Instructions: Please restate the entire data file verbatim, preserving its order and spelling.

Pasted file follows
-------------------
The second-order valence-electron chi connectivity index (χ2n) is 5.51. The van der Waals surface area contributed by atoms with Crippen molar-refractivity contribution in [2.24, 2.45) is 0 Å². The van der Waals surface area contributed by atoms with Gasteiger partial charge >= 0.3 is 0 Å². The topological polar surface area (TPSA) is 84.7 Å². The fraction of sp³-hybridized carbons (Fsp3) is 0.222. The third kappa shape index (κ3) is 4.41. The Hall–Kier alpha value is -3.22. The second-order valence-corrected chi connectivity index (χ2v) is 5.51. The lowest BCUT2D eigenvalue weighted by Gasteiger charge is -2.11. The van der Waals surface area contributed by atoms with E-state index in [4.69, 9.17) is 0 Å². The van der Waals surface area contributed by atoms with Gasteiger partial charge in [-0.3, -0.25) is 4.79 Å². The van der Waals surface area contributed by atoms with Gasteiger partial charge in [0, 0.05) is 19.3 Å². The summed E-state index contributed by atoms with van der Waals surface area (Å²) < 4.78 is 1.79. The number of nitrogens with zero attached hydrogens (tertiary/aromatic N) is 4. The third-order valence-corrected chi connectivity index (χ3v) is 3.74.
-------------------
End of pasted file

The second-order valence-electron chi connectivity index (χ2n) is 5.51. The van der Waals surface area contributed by atoms with Crippen molar-refractivity contribution in [2.24, 2.45) is 0 Å². The van der Waals surface area contributed by atoms with Gasteiger partial charge >= 0.3 is 0 Å². The topological polar surface area (TPSA) is 84.7 Å². The fraction of sp³-hybridized carbons (Fsp3) is 0.222. The third kappa shape index (κ3) is 4.41. The Hall–Kier alpha value is -3.22. The second-order valence-corrected chi connectivity index (χ2v) is 5.51. The lowest BCUT2D eigenvalue weighted by Gasteiger charge is -2.11. The van der Waals surface area contributed by atoms with E-state index in [4.69, 9.17) is 0 Å². The van der Waals surface area contributed by atoms with Gasteiger partial charge in [-0.3, -0.25) is 4.79 Å². The van der Waals surface area contributed by atoms with Gasteiger partial charge in [0, 0.05) is 19.3 Å². The summed E-state index contributed by atoms with van der Waals surface area (Å²) < 4.78 is 1.79. The number of nitrogens with zero attached hydrogens (tertiary/aromatic N) is 4. The third-order valence-corrected chi connectivity index (χ3v) is 3.74.